Dependent claims 2 to 10 and 12 to 14 result from dependent claims 2, 3, 6 to 8, 12 to 15 and 17 to 19 as granted, respectively, after renumbering of the claims and adaptation of the wording of the claims to the subject matter of the corresponding amended independent claim, the amended feature of the resulting dependent claim 8 relative to the surface active agent being based on dependent claim 18 as granted and examples 8 (column 13, lines 16 to 23) and 9 (column 14, lines 4 to 9) of the patent specification and on the corresponding parts of EP-A-0 359 831.

Accordingly, the amendments brought to the claims of the patent as granted according to the present request of the patent proprietor satisfy the requirements of Article 123(2) EPC.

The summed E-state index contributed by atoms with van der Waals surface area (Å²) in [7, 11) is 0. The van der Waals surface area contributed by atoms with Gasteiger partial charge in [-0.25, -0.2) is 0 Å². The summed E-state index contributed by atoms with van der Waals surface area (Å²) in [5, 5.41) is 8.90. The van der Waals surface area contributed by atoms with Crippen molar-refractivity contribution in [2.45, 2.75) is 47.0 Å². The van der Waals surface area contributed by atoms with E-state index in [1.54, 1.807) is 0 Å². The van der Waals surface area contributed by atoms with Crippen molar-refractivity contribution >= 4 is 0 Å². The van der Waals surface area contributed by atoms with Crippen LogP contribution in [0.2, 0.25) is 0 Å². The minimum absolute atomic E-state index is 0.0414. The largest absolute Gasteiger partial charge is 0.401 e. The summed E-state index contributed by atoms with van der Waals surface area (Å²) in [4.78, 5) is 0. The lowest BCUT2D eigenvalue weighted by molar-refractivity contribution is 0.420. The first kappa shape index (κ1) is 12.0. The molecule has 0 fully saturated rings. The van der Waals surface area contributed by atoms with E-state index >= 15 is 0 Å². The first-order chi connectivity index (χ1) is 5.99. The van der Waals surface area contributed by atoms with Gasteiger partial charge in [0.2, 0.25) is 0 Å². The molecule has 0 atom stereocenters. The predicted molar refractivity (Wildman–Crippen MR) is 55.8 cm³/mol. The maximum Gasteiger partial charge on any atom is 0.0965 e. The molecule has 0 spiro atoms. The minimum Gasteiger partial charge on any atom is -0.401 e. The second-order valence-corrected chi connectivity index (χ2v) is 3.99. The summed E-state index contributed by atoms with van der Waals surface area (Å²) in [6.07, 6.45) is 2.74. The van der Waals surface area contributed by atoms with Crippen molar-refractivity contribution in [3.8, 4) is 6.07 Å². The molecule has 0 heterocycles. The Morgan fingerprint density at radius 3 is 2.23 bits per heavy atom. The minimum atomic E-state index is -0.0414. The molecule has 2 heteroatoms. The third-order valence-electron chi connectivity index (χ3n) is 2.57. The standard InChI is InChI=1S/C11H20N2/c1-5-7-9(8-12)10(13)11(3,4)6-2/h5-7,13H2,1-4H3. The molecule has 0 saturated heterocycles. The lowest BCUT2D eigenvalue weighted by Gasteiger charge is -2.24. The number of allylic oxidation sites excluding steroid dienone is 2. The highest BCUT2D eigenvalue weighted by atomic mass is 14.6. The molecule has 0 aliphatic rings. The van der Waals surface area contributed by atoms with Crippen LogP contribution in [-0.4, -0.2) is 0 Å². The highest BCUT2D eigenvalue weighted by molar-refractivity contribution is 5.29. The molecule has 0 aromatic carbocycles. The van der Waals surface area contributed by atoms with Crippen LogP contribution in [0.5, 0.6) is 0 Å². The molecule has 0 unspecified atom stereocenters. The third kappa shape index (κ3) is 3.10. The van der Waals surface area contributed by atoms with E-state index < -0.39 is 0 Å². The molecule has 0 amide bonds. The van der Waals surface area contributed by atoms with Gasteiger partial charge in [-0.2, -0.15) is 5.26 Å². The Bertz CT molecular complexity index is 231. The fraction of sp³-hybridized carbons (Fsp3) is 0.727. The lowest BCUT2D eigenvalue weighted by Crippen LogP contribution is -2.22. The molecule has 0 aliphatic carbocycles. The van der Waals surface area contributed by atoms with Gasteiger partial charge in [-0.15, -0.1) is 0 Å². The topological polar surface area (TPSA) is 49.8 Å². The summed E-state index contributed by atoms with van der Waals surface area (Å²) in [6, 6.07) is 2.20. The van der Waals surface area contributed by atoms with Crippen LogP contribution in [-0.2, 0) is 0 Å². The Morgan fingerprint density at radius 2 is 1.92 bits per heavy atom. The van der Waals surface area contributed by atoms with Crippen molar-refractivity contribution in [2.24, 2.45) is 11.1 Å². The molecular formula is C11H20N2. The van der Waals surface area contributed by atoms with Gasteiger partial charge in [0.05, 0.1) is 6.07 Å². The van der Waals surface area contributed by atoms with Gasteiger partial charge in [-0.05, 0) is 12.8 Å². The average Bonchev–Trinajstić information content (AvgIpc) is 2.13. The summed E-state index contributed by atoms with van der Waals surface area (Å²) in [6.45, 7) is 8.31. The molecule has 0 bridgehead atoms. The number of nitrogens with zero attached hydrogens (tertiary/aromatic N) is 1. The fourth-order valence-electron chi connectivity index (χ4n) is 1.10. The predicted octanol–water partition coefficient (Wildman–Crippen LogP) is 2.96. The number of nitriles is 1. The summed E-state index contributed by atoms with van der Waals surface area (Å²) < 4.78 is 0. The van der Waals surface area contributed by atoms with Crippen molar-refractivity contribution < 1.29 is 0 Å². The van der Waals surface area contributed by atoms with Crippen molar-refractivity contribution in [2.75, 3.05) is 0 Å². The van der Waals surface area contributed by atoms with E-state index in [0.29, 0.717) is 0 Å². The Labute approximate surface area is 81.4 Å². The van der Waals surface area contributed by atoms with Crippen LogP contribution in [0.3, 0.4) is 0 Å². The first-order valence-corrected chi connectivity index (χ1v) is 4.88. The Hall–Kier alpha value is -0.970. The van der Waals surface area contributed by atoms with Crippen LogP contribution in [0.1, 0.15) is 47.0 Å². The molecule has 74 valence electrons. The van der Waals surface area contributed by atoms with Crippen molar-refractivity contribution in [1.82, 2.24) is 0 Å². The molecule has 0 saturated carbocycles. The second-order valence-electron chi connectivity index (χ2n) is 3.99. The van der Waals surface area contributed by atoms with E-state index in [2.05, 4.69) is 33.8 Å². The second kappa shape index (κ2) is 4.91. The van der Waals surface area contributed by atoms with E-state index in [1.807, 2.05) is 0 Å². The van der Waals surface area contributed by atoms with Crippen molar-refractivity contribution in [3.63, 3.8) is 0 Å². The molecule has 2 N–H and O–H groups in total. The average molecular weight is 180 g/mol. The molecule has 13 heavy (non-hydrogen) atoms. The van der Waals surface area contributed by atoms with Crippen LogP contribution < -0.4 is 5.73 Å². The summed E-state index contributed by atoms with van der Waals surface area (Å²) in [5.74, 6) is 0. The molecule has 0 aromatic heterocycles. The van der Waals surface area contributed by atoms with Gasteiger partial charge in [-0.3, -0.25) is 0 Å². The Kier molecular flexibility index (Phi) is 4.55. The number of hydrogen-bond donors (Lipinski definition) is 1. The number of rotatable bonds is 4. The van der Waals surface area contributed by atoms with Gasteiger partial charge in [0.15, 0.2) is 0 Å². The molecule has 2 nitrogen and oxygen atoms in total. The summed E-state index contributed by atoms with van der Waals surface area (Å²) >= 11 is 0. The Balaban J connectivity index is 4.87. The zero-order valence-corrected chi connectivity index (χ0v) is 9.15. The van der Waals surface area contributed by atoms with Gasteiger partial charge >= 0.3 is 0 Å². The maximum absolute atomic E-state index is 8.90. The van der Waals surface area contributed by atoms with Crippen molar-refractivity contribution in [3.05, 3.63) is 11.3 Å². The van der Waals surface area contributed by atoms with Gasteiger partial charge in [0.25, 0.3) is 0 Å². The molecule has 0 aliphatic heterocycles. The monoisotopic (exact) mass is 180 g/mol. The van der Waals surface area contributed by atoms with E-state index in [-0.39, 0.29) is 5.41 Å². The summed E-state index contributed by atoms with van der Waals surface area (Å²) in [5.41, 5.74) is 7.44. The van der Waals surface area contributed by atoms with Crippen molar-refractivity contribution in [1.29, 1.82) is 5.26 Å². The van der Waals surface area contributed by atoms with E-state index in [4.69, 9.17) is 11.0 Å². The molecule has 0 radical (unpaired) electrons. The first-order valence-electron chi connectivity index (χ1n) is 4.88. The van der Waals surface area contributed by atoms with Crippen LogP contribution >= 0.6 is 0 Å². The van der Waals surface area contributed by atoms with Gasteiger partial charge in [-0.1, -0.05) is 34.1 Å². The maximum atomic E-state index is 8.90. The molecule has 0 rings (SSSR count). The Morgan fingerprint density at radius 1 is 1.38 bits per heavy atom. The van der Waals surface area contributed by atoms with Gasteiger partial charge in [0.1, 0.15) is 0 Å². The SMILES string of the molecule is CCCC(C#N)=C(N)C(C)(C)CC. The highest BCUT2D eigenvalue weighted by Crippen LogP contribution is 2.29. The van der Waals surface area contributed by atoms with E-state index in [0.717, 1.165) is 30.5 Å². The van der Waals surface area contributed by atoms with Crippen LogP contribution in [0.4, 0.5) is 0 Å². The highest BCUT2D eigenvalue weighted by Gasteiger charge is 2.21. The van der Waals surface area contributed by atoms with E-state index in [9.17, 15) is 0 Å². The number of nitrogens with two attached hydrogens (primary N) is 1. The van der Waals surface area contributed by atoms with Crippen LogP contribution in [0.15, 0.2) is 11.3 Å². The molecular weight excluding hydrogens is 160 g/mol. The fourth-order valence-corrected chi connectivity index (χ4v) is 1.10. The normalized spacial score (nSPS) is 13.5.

In addition, the amendments made to the claims result in a limitation of the scope of protection of the claims as granted. The Board is therefore satisfied that no extension of the protection conferred has occurred (Article 123(3) EPC).

4.3. The patent specification referred in column 5, lines 8 to 10. to the biosensor represented in Figure 11 as constituting "another embodiment of the prior art". The patent proprietor has requested the replacement of this expression by "another embodiment of the invention" as allowed by the opposition division with regard to the request then on file. Opponent I has submitted that this amendment is neither supported by the original application (Article 123(2) EPC) nor allowable as a correction within the meaning of G 11/91 (supra), i.e. as the correction of an error under Rule 88 EPC.